When a South Korean “Cult” Knocks on the Theologian’s Door

I come from the land of religious opportunity. In the United States, one can find every an outlet for every religious idea under the sun. So imagine my delight upon discovering that my adopted country of Canada harbors some of the most fascinating and obscure religious sects in the world. Imagine my further ecstasy when I realized that I don’t need to go in search of them – they come literally knocking on my front door.

Earlier this week as I was sitting at my desk, I heard a knock at the door. Like most 21st century people, I was startled. No one knocks at the door unexpectedly anymore unless it be UPS or a salesperson. As I walked toward the entryway I caught a glimpse through the window of two well-dressed middle aged Korean women.  Definitely not salespeople. In fact, the women informed me upon opening the door that they were missionaries from the Church of God, sent to share with me the good news of God, Our Mother. Well, perhaps they were salespeople after all.

I can’t begin to describe to you the excitement that overcame me. I’m moderately acquainted with this particular sect but had never met a member in person. Without any elegance at all, I burst out, “YES! GOD, OUR MOTHER! CHURCH OF GOD!”

Needless to say, the women were taken aback. Finally one of them spoke. “You know Church of God?”

“Yes,” I said excitedly, “God our mother!”

The other woman spoke up and said, “Are you sure you know us? There are lots of Churches of God.”

“Yes,” I said again, “God our mother! Jang Gil-ja!”

The women murmured together for a minute before smiling and leaving, all without having delivered their good news.



This wasn’t the first time I had members of a Korean sect knock on my door. Earlier this year, a group of people from another South Korean sect visited me. Their technique was different. They came as a registered charity, collecting money for an affiliate that then funnels the money directly to the sect leader and messiah for his private use. This is not terribly unusual. There are, by some counts, as many as fifty people in South Korea currently calling themselves the second coming of Christ. South Korea, for reasons yet unclear, has become a hotbed of messianic religion since the split of the peninsula in the 1950’s.

Let’s take a look at a few of the major players:

Perhaps the most commonly known South Korean sect is the Unification Church (aka “moonies). Founded by the Rev. Sun Myung Moon in 1954, the church is most well known for its mass wedding ceremonies. Though there are some reports of brainwashing and other practices, the church is largely seen as simply eccentric. In fact, though the Unification Church still exists, it has fallen into the background as even more eccentric and even dangerous new religious movements have emerged from the peninsula.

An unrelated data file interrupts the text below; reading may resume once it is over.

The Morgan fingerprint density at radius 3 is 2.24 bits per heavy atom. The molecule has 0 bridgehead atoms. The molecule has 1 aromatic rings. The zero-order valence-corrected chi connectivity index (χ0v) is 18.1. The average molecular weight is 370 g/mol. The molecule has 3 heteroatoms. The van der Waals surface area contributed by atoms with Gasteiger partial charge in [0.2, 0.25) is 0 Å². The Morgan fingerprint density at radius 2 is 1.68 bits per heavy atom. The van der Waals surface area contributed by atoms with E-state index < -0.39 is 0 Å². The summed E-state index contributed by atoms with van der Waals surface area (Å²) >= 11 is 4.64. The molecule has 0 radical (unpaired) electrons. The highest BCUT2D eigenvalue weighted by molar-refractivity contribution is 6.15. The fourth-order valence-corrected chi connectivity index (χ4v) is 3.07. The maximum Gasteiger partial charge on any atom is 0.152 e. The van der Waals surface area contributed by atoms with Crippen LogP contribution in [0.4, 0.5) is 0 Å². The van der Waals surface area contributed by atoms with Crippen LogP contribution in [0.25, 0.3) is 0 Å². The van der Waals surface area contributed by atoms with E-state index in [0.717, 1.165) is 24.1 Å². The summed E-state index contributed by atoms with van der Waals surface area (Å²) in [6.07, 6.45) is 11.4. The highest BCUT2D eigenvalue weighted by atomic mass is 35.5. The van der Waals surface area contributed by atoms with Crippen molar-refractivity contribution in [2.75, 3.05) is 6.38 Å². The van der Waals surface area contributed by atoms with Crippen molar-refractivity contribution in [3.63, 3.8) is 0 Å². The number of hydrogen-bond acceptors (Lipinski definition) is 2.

The next most prominent Christian messianic sect in South Korea is known as Shinchonji and also as “New Heaven and Earth” though its legal name is Shinchonji, Church of Jesus, the Temple of the Tabernacle of the Testimony. Founded by Lee Man-hee, Shinchonji generated a significant amount of controversy for its use of benign sounding front organizations such as Mannam Volunteer Association, Mannam International Youth Coalition, International Peace Youth Group, International Women’s Peace Group, and Heavenly Culture, World Peace, and Restoration of Light (yep, that last one is real). The group has been accused of using bible studies to lure unsuspecting people into the church where communal living is promoted. Some former members have accused the church of using sleep deprivation and other mind control techniques to keep members isolated from friends and family. In 2016, the Church of England was alarmed enough to send out warnings to its members to be wary of Shinchonji which was operating a bible study from a warehouse in London and recruiting all over the country.

The women who came to my door are members of a prominent messianic sect as well. The World Mission Society Church of God was founded in 1964 by Ahn Sahng-hong, believed to be the second coming of Christ. Like many new religious movements in Christianity, the Church of God believes they are restoring truth to a corrupted church. They also believe in a duality called God the Father and God the Mother. God the Mother is believed to be an actual living woman named Jang Gil-ja.

I really feel like I can just stop here. So many of these new religious movements within Christianity in South Korea just sort of all blend into each other in my own mind so, I can only imagine the same is true of people who DON’T study this stuff for fun. Suffice it to say, there are a ton of these messianic South Korean churches and they send their missionaries to North America.

But here’s where it gets even dicier. Many of these churches set up various front charities to serve as a means to funnel money back to their leaders or messiahs. In many of these groups, the leaders live exorbitant and ostentatious lifestyles while their followers are forced to live communally and often in very poor conditions. Despite all this, the missionaries that come collecting for these “charities” come prepared with their government-issued charitable organization badges to show you that they are supposedly legitimate. It seems that, at least in the country in which I now live, Canada, the government doesn’t do much investigation into these groups. The missionaries are free, with the good wishes of the Canadian government, to go collecting money to send back to their leader.

So, my friends, though you may be like me and find these groups interesting enough to want to invite into your home, just make sure you keep your wallet to yourself. None of the money goes to help anyone other than one of fifty self-proclaimed messiahs needing a new jet.



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